The intensity also oscillates as a function of the deviation from the Bragg angle and these oscillations become narrower the thicker the crystal is. The intensities, dependent of the deviation from the Bragg angle for the O-beam on the left and the H-beam on the right for different thicknesses of the crystal plate, are plotted below.

For a silicon crystal of thickness mm and thermal neutrons of a wavelength Å the spacing between two intensity minima is less than 5 seconds of arc, which due to facts like beam divergence and wavelength distribution cannot be experimentally resolved any more. Consequently for realistic crystal thicknesses, i.e., we can *average* the function . So from that we get the *reflection curve* for a thick crystal in* Laue configuration *, which is illustrated a few lines below on the left side. As can be seen in the diagram the maximum of the

*reflection curve*is 1/2. The width at half maximum is , which in terms of angles reads , which for the silicon 220-reflex and thermal neutrons of a wavelength Å is roughly 1.2 seconds of arc.

For the ** Bragg case** the situation is different: As we have already seen in the discussion of the dispersion surface, for the Bragg configuration there exists a region of

*total reflection*. This region having is referred to as

*Darwin Plateau (*or

*Width)*of the crystal. The respective intensities are given by

From that we get after

*averaging*for and for , which is illustrated below on the left side. On the right side the averaged intensity is plotted.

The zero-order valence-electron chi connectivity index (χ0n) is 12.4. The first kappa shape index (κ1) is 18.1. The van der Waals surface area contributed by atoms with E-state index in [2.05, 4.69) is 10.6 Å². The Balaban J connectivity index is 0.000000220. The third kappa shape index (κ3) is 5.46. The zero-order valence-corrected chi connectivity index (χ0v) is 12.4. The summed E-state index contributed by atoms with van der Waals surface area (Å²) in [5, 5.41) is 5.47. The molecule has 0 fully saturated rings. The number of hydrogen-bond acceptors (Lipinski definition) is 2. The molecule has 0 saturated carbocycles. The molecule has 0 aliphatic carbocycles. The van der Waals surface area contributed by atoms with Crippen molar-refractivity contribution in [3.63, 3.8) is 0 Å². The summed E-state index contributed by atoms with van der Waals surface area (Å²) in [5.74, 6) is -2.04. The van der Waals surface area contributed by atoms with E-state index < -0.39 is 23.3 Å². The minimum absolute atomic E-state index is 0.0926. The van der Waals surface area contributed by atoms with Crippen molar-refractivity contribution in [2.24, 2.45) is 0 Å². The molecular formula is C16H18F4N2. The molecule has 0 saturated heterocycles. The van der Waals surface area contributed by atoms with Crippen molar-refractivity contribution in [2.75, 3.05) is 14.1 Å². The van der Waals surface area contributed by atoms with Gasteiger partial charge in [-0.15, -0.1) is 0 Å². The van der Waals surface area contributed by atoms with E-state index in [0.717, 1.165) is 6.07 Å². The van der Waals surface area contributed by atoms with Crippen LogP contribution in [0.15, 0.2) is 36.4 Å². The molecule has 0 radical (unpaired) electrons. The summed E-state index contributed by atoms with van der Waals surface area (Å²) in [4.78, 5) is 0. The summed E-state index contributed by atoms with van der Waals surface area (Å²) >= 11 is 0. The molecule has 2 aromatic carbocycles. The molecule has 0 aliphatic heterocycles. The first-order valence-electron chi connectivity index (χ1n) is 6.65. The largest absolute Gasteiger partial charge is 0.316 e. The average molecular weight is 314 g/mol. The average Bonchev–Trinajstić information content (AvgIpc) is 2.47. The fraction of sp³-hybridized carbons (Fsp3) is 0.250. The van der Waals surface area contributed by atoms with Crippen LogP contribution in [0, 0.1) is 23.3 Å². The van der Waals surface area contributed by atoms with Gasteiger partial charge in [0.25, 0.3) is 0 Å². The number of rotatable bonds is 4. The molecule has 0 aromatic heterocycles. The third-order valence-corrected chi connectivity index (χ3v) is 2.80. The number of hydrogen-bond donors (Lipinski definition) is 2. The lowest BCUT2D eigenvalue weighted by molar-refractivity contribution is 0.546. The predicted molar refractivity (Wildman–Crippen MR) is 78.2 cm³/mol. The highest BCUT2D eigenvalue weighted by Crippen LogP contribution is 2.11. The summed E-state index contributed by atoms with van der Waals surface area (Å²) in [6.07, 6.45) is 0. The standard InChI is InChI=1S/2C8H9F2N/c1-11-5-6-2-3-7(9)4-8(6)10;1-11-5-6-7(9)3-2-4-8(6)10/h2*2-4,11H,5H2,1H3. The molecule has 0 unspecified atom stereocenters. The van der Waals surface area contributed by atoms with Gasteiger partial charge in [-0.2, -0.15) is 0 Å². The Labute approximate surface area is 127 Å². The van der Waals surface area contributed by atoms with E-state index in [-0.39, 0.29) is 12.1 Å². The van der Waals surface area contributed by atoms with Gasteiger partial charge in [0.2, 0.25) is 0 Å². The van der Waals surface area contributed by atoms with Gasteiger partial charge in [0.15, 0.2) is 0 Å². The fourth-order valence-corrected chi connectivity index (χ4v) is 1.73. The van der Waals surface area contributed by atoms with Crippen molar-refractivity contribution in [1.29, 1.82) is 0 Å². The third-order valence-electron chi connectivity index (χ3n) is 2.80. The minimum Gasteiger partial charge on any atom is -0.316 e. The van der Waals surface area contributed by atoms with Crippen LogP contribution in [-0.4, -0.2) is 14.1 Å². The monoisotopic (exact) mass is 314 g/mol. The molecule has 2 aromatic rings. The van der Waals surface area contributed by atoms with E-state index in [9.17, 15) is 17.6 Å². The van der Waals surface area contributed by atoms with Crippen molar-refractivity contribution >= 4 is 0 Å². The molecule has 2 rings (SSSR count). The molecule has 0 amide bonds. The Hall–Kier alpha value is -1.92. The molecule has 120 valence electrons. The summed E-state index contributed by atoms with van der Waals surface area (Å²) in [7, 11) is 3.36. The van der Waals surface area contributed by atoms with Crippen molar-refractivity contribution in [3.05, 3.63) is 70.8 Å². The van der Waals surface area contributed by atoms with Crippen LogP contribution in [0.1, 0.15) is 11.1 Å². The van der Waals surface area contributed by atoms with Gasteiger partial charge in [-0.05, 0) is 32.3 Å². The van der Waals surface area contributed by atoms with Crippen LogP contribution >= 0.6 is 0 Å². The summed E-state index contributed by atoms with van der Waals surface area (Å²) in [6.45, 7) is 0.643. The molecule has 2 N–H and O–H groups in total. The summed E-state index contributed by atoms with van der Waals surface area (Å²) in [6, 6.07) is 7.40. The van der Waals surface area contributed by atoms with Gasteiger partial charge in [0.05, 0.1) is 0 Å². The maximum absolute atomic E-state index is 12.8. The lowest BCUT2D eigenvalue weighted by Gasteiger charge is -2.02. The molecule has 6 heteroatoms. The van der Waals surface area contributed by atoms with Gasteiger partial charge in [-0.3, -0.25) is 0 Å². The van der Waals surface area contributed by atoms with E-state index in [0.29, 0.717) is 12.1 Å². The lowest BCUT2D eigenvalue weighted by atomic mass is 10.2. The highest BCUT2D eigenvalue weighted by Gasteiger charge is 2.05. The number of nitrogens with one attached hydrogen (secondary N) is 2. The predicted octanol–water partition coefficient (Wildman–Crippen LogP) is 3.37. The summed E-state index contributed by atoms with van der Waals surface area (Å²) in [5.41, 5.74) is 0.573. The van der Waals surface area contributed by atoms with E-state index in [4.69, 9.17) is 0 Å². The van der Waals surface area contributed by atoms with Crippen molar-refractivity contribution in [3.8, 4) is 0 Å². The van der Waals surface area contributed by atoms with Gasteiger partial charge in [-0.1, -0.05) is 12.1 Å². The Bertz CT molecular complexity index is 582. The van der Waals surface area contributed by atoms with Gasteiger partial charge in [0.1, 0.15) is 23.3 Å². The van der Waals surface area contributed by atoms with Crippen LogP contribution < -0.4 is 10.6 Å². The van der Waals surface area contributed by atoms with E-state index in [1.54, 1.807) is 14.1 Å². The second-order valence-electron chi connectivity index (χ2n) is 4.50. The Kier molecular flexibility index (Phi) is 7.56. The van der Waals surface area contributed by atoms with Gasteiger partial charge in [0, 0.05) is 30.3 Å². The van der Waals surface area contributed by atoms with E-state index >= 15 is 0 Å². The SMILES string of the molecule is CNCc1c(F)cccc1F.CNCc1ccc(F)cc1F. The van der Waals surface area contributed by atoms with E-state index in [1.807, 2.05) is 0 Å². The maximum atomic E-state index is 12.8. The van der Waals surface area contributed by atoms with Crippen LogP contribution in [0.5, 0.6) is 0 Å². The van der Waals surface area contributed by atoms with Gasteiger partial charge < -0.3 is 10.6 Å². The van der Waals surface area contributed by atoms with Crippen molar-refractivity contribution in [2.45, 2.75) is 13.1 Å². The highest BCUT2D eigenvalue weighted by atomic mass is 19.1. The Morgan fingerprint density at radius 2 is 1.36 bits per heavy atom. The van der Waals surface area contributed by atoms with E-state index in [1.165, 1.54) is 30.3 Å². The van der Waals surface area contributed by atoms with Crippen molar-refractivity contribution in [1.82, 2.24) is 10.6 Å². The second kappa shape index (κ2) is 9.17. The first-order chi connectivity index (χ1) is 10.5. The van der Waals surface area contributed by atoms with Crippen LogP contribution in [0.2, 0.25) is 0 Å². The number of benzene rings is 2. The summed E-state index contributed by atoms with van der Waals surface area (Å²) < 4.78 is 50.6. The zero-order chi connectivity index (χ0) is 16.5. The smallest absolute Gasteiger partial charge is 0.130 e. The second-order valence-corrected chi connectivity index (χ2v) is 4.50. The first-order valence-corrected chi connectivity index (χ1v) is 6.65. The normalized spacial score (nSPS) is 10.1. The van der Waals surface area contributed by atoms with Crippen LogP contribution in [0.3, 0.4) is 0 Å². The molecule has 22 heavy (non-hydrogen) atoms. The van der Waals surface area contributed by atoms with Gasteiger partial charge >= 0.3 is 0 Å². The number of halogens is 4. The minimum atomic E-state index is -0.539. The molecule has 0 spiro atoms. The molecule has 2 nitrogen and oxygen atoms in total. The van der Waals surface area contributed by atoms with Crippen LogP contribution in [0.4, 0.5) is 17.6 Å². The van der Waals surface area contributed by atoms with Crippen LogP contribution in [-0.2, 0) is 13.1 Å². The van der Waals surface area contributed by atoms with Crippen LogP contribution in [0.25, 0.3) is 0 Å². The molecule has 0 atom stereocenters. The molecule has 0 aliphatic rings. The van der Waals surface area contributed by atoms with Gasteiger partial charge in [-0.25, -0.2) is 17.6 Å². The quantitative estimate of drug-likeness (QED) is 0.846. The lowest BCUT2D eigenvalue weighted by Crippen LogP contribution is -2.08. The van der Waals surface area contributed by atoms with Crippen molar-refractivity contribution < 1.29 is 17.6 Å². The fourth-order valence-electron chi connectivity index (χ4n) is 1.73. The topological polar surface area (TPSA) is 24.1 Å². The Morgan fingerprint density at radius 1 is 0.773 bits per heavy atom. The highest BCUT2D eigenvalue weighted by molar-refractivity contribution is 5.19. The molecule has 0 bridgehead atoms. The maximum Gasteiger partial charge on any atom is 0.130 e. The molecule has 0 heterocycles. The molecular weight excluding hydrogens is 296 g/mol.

**Borrmann Triangle:** Before we can calculate the flow of particles emitted from the crystal under an angle from the crystal planes, it is useful to define a dimensionless parameter as

Again focussing on the * Laue*-case () we get , where – and + denote wakefield 1 and 2, respectively. From that we can conclude that the angle for the particle flow in direction as a function of varies between 0 and the Bragg angle. Thus even for a small

*beam divergence*(e.g. 1 minute of arc) we have excitation of the entire

*Bormann triangle*ABC. The corresponding intensities, as a function of are given by

which is illustrated below for a crystal of thickness mm. At first sight is seems it seems surprisingly that the intensity is not maximal at , where the Bragg condition is fulfilled exactly. This is due to that fact that the outer regions correspond to larger intervals of the incoming neutron beam.

**The complete (empty) interferometer:** Since all our interferometers are of *triple Laue* (LLL) type (or even LLLL) from this point on we only discuss ** Laue** configurations (The

*Bragg*is only discussed up the point of a single crystal plate, because this is used for instance for the

*monochromator*). If we apply the calculations from above ( and to the second and third interferometer blade, the incident wave may also be in direction, which is depicted here:

, , , with and finally . Thus we distinguish waves have direction O and H instead of reflected and transmitted – to sum up: